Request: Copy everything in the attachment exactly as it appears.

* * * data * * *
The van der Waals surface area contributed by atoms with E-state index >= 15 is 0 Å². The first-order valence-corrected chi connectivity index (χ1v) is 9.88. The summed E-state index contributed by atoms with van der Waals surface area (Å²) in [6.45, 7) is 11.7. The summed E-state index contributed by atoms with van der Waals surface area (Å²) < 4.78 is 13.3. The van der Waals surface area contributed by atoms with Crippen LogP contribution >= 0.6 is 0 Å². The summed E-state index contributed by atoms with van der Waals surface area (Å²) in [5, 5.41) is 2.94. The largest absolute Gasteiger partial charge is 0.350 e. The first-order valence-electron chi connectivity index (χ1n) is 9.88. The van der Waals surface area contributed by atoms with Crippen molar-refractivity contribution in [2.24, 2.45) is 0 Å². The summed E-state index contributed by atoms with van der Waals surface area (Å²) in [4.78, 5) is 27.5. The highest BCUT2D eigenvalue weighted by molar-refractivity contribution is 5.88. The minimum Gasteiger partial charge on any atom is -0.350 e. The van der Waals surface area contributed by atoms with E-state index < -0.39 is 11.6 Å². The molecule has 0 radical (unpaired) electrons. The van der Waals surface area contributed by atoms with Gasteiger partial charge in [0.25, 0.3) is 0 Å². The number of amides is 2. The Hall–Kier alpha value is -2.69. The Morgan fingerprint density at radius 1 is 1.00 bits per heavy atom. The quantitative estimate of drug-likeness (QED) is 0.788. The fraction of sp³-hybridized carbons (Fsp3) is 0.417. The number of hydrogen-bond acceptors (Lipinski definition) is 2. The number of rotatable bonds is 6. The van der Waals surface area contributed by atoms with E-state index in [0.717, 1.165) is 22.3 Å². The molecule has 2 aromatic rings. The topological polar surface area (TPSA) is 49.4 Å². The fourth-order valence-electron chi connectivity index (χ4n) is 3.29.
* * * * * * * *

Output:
The van der Waals surface area contributed by atoms with E-state index >= 15 is 0 Å². The first-order valence-corrected chi connectivity index (χ1v) is 9.88. The summed E-state index contributed by atoms with van der Waals surface area (Å²) in [6.45, 7) is 11.7. The summed E-state index contributed by atoms with van der Waals surface area (Å²) < 4.78 is 13.3. The van der Waals surface area contributed by atoms with Crippen LogP contribution >= 0.6 is 0 Å². The summed E-state index contributed by atoms with van der Waals surface area (Å²) in [5, 5.41) is 2.94. The largest absolute Gasteiger partial charge is 0.350 e. The first-order valence-electron chi connectivity index (χ1n) is 9.88. The van der Waals surface area contributed by atoms with Crippen molar-refractivity contribution in [2.24, 2.45) is 0 Å². The summed E-state index contributed by atoms with van der Waals surface area (Å²) in [4.78, 5) is 27.5. The highest BCUT2D eigenvalue weighted by molar-refractivity contribution is 5.88. The minimum Gasteiger partial charge on any atom is -0.350 e. The van der Waals surface area contributed by atoms with E-state index < -0.39 is 11.6 Å². The molecule has 0 radical (unpaired) electrons. The van der Waals surface area contributed by atoms with Gasteiger partial charge in [0.25, 0.3) is 0 Å². The number of amides is 2. The Hall–Kier alpha value is -2.69. The Morgan fingerprint density at radius 1 is 1.00 bits per heavy atom. The quantitative estimate of drug-likeness (QED) is 0.788. The fraction of sp³-hybridized carbons (Fsp3) is 0.417. The number of hydrogen-bond acceptors (Lipinski definition) is 2. The number of rotatable bonds is 6. The van der Waals surface area contributed by atoms with E-state index in [0.717, 1.165) is 22.3 Å². The molecule has 2 aromatic rings. The topological polar surface area (TPSA) is 49.4 Å². The fourth-order valence-electron chi connectivity index (χ4n) is 3.29.